Lately I have been struggling to convey just how vital I think the surge in social media as a political movement is.
It is democracy in it's purest sense. If enough people feel strongly about something, they are joining together to discuss, plan and take action.
We've seen the enormous pressure that Lansley has faced over his NHS reforms after staggering public reaction online. I don't believe it is a coincidence that Dr Evan Harris, Lib (@DrEvanHarris), the champion of this opposition is also one of the most active and engaged MPs on twitter.
We've seen how groups like the Broken of Britain have shaped the questions asked in parliament through their forensic research and skill in building active supporters through various social media.
We've seen the u-turn on forests following a vast swell of support for the 38 Degrees campaign. The online petition attracted over half a million signatures.
Around the world, we've seen those living in fear under oppressive regimes tweet information they could never have shared with us before. By building support online, many went on to organise protests that involved 100,000s of people in hours.
In the last few days, we've just seen how twitter and Facebook and prominent blogs like Liberal Conspiracy have played a part in forcing major multinational advertisers to pull their support from the News of the World over the phone hacking scandal.
How many of these victories social media can truly claim may be debatable, but what is unquestionable, is that politics seems to be changing almost daily. I don't think politicians are keeping up with the speed, passion and commitment of the social media phenomenon.
After the helplessness and frustration of Iraq and MPs expenses, we were promised a "New Politics" but we were let down spectacularly. The coalition that seemed to offer so much hope gave us VAT rises and tuition fees and tried to privatise our NHS For many, it seems to have been a disappointment too far. People seem determined to make their own "New Politics" and are increasingly leading the way where they feel politicians or media are failing.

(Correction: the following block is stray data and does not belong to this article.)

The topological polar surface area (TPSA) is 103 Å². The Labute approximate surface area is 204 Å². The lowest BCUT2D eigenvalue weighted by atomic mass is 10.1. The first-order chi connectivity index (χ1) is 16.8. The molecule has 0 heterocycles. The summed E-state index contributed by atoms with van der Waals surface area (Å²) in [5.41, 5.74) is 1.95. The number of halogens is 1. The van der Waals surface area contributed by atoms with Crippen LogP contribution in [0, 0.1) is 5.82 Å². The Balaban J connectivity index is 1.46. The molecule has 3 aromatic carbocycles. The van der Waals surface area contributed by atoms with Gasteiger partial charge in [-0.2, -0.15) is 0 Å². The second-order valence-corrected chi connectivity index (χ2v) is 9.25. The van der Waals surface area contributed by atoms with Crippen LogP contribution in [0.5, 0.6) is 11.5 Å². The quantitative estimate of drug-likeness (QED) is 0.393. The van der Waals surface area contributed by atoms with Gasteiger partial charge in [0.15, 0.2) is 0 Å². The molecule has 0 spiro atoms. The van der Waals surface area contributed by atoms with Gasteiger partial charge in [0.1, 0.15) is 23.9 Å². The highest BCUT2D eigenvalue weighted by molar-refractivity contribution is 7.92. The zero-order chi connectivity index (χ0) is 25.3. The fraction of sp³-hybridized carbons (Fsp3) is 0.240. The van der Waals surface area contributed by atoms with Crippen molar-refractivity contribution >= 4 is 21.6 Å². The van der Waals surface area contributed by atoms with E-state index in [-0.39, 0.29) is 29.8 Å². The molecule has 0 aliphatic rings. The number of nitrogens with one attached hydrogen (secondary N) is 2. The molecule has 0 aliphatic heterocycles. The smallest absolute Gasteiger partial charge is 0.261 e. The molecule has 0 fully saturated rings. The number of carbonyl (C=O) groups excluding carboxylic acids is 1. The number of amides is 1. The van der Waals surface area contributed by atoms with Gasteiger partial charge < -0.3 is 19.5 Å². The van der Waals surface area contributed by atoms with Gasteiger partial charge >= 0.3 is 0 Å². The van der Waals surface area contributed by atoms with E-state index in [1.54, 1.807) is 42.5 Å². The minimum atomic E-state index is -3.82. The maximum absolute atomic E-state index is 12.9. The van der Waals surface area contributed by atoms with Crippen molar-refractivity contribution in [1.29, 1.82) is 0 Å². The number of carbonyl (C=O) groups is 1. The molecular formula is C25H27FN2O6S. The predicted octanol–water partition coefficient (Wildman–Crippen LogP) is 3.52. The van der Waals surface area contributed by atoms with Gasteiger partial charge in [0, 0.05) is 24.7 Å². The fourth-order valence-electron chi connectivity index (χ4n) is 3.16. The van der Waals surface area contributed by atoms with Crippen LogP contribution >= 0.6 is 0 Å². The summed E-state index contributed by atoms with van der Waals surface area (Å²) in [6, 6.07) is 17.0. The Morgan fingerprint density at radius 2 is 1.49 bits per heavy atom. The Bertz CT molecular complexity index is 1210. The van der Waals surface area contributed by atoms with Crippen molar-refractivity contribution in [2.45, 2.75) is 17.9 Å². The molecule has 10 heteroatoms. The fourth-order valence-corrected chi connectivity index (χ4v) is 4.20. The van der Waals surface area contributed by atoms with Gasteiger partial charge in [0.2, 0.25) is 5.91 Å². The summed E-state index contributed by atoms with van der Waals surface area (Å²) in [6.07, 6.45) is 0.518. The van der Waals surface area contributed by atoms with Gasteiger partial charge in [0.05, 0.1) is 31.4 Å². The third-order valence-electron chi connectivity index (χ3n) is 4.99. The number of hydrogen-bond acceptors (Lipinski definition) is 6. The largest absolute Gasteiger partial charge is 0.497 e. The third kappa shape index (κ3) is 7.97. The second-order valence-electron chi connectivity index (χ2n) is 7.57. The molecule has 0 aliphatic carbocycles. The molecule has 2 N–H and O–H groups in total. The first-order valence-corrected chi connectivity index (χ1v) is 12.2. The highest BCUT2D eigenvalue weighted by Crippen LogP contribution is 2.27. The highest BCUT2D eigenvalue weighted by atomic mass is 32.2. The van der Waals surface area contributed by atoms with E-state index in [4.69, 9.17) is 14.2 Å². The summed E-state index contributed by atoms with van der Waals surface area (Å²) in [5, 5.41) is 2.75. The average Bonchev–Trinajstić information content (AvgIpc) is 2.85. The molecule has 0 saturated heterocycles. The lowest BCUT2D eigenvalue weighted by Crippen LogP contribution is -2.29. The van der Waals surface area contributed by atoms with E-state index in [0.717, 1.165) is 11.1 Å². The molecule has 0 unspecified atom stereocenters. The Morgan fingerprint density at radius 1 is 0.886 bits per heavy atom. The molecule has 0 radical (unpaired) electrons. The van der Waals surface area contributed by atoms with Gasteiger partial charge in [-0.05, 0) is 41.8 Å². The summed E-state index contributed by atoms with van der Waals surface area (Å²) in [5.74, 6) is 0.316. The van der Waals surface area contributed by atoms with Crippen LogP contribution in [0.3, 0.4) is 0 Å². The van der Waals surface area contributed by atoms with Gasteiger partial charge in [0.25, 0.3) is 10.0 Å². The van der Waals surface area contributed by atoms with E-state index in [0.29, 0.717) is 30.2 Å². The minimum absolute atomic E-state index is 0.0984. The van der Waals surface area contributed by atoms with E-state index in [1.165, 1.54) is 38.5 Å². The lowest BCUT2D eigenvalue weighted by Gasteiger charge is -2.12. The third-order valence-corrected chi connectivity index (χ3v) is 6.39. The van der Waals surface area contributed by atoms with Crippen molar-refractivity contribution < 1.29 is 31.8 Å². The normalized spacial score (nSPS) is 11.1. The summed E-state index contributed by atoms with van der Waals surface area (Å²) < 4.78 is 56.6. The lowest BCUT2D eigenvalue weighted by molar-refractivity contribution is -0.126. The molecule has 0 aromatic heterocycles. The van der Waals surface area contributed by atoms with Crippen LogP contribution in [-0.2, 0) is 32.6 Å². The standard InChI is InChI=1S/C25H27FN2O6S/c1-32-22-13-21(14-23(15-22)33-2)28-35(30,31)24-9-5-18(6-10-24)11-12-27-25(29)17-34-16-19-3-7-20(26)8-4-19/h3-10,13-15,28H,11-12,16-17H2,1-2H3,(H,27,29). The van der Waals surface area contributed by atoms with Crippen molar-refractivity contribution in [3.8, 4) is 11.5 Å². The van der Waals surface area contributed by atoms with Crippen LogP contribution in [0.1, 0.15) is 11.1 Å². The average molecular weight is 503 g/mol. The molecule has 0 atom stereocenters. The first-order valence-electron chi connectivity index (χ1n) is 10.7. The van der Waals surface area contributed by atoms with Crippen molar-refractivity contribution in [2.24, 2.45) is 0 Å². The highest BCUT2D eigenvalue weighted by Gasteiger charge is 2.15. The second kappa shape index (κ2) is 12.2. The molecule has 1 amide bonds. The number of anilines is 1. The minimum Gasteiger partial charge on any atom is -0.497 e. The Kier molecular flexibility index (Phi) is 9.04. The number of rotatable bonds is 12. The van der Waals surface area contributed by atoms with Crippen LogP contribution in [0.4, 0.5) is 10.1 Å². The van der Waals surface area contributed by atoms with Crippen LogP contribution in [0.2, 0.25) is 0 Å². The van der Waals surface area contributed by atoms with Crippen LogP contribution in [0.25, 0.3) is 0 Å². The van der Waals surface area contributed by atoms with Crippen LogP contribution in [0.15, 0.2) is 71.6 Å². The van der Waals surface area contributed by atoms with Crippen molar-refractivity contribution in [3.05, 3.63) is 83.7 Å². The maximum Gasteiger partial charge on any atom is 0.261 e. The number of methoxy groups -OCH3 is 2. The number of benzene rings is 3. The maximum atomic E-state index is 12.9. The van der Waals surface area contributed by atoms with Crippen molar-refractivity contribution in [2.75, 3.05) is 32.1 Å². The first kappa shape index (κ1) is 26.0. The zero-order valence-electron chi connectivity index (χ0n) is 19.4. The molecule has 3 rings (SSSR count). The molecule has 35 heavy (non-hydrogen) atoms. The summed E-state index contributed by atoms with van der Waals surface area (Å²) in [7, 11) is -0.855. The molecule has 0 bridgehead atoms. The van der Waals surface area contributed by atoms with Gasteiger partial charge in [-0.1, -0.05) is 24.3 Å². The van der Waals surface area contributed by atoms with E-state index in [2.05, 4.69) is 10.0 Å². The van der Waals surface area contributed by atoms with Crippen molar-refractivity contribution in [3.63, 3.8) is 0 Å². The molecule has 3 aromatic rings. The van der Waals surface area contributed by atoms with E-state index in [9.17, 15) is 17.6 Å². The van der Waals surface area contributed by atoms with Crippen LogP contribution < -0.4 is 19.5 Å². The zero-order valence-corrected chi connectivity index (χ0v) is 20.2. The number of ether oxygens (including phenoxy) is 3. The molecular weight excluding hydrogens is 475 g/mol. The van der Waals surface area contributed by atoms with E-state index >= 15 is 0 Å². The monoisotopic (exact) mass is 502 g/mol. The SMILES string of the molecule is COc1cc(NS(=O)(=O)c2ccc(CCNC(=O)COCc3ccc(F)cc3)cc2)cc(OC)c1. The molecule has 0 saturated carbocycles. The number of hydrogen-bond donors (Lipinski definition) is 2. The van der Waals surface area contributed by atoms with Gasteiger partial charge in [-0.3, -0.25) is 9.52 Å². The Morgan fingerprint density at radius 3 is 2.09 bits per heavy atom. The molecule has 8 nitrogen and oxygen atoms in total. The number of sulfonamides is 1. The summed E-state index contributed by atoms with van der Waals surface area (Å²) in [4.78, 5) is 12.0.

When the US stormed Osama Bin Laden's compound, an entirely un-knowing IT consultant (@ReallyVirtual ) tweeted the event live and now has over 90,000 followers.
Tonight, at 9pm, someone claiming to be an ex-News of the World journalist (@ExNOTWJourno) says that he will be releasing a press statement along with 16 other ex-employees of News International. If it is genuine, they will be shaping their own news, uncensored in front of the entire world. He already has over 14,000 followers on twitter.
There has never been a time when ordinary people had this kind of power and I find it thrilling, but it makes me nervous too. I watch Mr Cameron and Mr Miliband suggesting "enquiries" that will undoubtedly take years to come to any conclusion and am more and more convinced that social media will know most of what transpires within months if not weeks. The world has changed and increasingly our established society seems to be left behind.
To ensure that social media does not become the new vigilante, I believe more strongly every day that politicians need to entirely rethink the way parliament and politics works. I think they need to engage as never before and quickly.
What is becoming clearer by the day is that for the first time, both groups have power. At least to some degree.